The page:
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#5 Findora Academy 💟: Prism Addressing Architecture — Deep Dive

Welcome to our second article discussing Prism (fka internal transfer) which enables Findora users to send Findora tokens (FRA and other Findora custom assets) from the Findora Native Chain to the Smart Chain — and vice versa.

This article will discuss in more technical detail how the Prism transfer works. For a higher level overview see the first article of this three-part Prism series.

Addressing Scheme — ECDSA vs. ed25519

One of the key difficulties in designing and implementing Prism is the heterogeneity of address types between the Findora Native Chain and the Findora Smart Chain. To achieve full compatibility with EVM tools such as Metamask, the newly added smart chain has to use ECDSA addresses.

However, as the ed25519 addresses used by the native chain are widely considered to be more secure, Findora engineers did not want to sacrifice the security and backward compatibility of the Findora system when adding support for EVM.

One way to solve this issue would have been to create an address binding process that would have forced users to generate and bind a pair of addresses (i.e. one ECDSA address and one ed25519 address) and only allow transfers between the paired addresses. However, there are two drawbacks to this type of design. First, it is not user-friendly. A user has to understand the concept of address binding (ed25519 and ECDSA). For existing native chain users, who hold only ed25519 addresses, a binding process would be required if they would like to use their addresses for Prism. Second, users would have been unable to fund any other unbinded addresses using Prism. This would add more steps to the fund transfer among different users or different addresses owned by the same user, therefore making Prism more limited and less user-friendly.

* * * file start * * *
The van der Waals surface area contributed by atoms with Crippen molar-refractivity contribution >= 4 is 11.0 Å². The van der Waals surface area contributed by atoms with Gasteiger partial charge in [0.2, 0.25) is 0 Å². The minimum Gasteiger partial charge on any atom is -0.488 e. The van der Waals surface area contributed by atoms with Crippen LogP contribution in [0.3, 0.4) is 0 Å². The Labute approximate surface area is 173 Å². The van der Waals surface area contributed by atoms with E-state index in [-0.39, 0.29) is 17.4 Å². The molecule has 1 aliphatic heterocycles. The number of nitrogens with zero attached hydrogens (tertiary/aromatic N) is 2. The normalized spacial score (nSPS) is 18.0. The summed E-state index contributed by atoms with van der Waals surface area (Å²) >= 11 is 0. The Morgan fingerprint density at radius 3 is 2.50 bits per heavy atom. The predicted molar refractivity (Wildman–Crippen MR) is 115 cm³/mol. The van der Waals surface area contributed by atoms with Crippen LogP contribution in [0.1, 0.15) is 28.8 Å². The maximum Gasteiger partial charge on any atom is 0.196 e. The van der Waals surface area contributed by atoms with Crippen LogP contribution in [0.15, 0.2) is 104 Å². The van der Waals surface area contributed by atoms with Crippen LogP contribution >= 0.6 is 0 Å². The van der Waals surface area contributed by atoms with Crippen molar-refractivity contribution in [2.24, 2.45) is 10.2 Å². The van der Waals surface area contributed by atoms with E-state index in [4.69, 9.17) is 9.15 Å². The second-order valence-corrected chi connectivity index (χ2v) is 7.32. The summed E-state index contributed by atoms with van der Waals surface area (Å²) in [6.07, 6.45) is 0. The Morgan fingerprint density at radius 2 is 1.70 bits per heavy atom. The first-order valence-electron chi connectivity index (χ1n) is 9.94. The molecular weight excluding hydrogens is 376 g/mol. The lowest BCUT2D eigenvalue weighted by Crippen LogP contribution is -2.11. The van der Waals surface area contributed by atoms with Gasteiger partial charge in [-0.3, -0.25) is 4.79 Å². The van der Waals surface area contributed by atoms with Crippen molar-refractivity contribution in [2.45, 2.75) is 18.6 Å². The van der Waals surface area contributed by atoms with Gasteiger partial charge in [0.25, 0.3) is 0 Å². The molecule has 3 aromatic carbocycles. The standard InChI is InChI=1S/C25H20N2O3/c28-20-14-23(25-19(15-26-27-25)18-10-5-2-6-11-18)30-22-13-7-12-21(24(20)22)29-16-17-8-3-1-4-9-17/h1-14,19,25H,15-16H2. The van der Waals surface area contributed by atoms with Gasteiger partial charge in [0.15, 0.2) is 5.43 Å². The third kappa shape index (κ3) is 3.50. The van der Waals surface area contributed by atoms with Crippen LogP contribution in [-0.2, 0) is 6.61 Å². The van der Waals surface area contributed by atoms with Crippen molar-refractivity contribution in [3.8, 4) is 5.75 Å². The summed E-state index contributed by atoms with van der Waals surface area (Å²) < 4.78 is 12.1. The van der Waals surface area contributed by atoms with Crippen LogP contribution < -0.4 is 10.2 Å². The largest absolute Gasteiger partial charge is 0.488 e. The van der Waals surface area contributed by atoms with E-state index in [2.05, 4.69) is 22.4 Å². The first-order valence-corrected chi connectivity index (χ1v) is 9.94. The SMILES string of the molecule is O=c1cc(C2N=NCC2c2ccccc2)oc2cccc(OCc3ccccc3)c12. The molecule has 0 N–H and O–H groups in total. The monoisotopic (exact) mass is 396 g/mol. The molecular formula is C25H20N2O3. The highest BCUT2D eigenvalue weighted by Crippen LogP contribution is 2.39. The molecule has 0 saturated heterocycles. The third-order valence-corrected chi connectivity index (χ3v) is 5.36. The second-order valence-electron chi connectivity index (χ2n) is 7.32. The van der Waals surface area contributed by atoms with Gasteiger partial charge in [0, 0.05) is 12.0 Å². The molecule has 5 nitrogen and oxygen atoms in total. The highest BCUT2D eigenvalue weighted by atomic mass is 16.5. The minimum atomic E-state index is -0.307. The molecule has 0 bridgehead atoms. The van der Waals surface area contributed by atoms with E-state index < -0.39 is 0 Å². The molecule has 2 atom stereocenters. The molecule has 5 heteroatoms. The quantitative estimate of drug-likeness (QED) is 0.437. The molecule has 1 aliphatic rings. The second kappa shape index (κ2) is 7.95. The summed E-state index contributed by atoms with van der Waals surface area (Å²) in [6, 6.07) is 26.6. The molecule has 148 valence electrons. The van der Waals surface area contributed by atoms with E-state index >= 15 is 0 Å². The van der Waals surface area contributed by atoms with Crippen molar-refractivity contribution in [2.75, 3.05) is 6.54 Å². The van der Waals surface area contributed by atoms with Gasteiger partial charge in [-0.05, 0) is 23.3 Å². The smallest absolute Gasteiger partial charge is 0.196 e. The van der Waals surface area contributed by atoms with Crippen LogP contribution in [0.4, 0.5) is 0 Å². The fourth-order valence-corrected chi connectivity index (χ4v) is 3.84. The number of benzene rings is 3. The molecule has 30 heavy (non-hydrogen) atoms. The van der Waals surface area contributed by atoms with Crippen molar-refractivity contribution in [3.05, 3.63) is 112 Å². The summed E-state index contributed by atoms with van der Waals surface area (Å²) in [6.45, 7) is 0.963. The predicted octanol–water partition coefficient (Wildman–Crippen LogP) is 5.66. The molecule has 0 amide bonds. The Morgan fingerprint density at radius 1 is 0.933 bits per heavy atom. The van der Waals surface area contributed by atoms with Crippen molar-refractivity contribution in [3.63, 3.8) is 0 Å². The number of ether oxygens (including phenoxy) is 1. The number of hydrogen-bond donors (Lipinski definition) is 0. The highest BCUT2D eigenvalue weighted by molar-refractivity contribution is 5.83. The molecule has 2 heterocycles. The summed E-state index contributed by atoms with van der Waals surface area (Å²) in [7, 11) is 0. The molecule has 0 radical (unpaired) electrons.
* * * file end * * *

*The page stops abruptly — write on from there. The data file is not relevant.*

No Address Binding, Atomicity and Similarity to a Trustless Bridge

Given these limitations, Findora engineers decided upon a more general approach to implement Prism. There is no binding process between different address types. Prism implements two sets of burn/mint operations for Findora UTXO and Findora EVM modules. The atomicity of Prism transfers is guaranteed by bundling the operations in a single transaction, which is validated through distributed consensus.

Thus, the Prism process is similar to a trustless bridge protocol between the UTXO module and EVM module. Users can exchange FRA (and eventually other custom assets) without address binding.

Therefore, in a Prism transfer from Findora Native Chain (UTXO) to Findora Smart Chain (EVM), the process for transferring assets is to burn UTXO balances while at the same time minting the equivalent amount in an account balance to the specified account address on the smart chain side. The account address MUST be an Ethereum address (ECDSA) when transferring (UTXO-based) native FRA tokens to Findora Smart Chain. In the same way, account assets can also be transferred to generate UTXO amounts when transferring from the smart chain to the native chain. In a Prism transfer from Findora Smart Chain (EVM) to Findora Native Chain (UTXO), the process for transferring assets is to burn some account balance while at the same time minting the equivalent value of UTXO on the native chain.

EVM Compatibility

Users may reuse an existing ECDSA address and a private key derived from any EVM compatible chain, such as Ethereum or BSC to use on the Findora Smart Chain. Hardware wallets that support the EVM should also support Findora Smart Chain addresses (Here is the link to a step-by-step guide for using Ledger hardware wallet with Findora Smart Chain).



Findora is a public blockchain with programmable privacy. Findora utilizes the latest breakthroughs in zero-knowledge proofs and multi-party computation, to allow users transactional privacy with selective auditability. For more information, please visit

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